It is conventional to deal with this problem by varying the effective sectional area of the burner tube along its length, or varying the effective size of the burner ports, or by providing a burner tube of such a size that it acts as a uniform static pressure reservoir, or by combinations of these three approaches. However, prior structures for carrying out these approaches have been relatively bulky and/ or expensive and numerous of them have not worked satisfactorily.

The object of the present invention is to provide a relatively simple, inexpensive, small, and lightweight burner structure and method of its manufacture, the structure being improved so that flames issuing from it along its entire length are of substantially uniform size.

Generally, the invention'contemplates the use of a metal tube having a series of burner ports along a major portion of its length. The metal of the tube is distorted adjacent the downstream burner ports to provide a gradually increasing partial flattening of the tube which progressively decreases both the sectional area of the tube and the effective sizes of the burner ports in the flattened region.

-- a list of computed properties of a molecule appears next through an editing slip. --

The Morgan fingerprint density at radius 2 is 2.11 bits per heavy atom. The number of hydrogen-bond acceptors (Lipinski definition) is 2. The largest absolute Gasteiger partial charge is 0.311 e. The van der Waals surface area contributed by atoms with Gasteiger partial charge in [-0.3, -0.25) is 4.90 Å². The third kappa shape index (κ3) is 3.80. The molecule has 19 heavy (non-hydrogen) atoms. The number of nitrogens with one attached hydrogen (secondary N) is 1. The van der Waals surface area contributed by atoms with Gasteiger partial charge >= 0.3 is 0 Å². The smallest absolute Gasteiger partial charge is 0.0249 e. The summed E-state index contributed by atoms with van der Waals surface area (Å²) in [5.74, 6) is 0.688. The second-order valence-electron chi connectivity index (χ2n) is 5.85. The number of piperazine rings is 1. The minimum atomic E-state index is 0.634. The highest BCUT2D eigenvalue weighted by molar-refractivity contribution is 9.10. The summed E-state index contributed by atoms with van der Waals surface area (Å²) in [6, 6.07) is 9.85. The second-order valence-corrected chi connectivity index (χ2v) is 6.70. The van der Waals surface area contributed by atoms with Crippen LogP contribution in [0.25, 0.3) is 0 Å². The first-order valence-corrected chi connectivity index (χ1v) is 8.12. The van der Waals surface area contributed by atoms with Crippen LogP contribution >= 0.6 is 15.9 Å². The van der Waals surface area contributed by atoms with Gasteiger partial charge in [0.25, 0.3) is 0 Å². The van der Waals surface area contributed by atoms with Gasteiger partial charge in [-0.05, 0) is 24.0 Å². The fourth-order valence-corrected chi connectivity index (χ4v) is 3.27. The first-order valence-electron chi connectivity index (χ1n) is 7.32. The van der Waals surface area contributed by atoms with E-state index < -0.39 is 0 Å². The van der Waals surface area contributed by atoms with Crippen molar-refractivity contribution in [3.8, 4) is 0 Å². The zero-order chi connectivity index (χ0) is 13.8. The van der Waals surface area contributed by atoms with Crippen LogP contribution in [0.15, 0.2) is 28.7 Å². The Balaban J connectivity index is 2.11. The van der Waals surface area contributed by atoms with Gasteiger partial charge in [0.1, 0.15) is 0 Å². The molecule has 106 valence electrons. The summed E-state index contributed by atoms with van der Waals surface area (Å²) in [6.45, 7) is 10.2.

The downstream end of the tube is completely flattened to provide a substantially gas-tight seal. The flattened end of the tube is shaped to provide a bracket for connection with a support within an oven. One form of the invention is shown in the accompanying drawings.

FIG. 1 is a generally side elevational view of a burner according to this invention.

FIG. 2 is an enlarged sectional view on line 22 of FIG. 1.

FIG. 3 is an enlarged. partly diagrammatic, sectional view on line 3-3 of FIG. 1.

FIG. 4 is a further enlarged, fragmentary, generally elevational view looking in the direction of arrow 4 in FIG. 3.

FIG. 5 is an enlarged sectional view on line 5-5 of FIG. 1.

FIG. 6 is a generally side elevational. view of a tube from which the burner is made.

FIG. 7 is a generally side elevational view of the tube after a Venturi has been formed therein.

FIG. 8 is a generally side elevational view of the tube after the burner ports have been provided therein.

FIG. 9 is a partly diagrammatic, fragmentary view, partly in side elevation and partly in section, illustrating at step in forming the downstream end portion of the tube.

FIG. 10 is a view similar to FIG. 9, but illustrating the step of shaping the flattened end of the tube to form a bracket.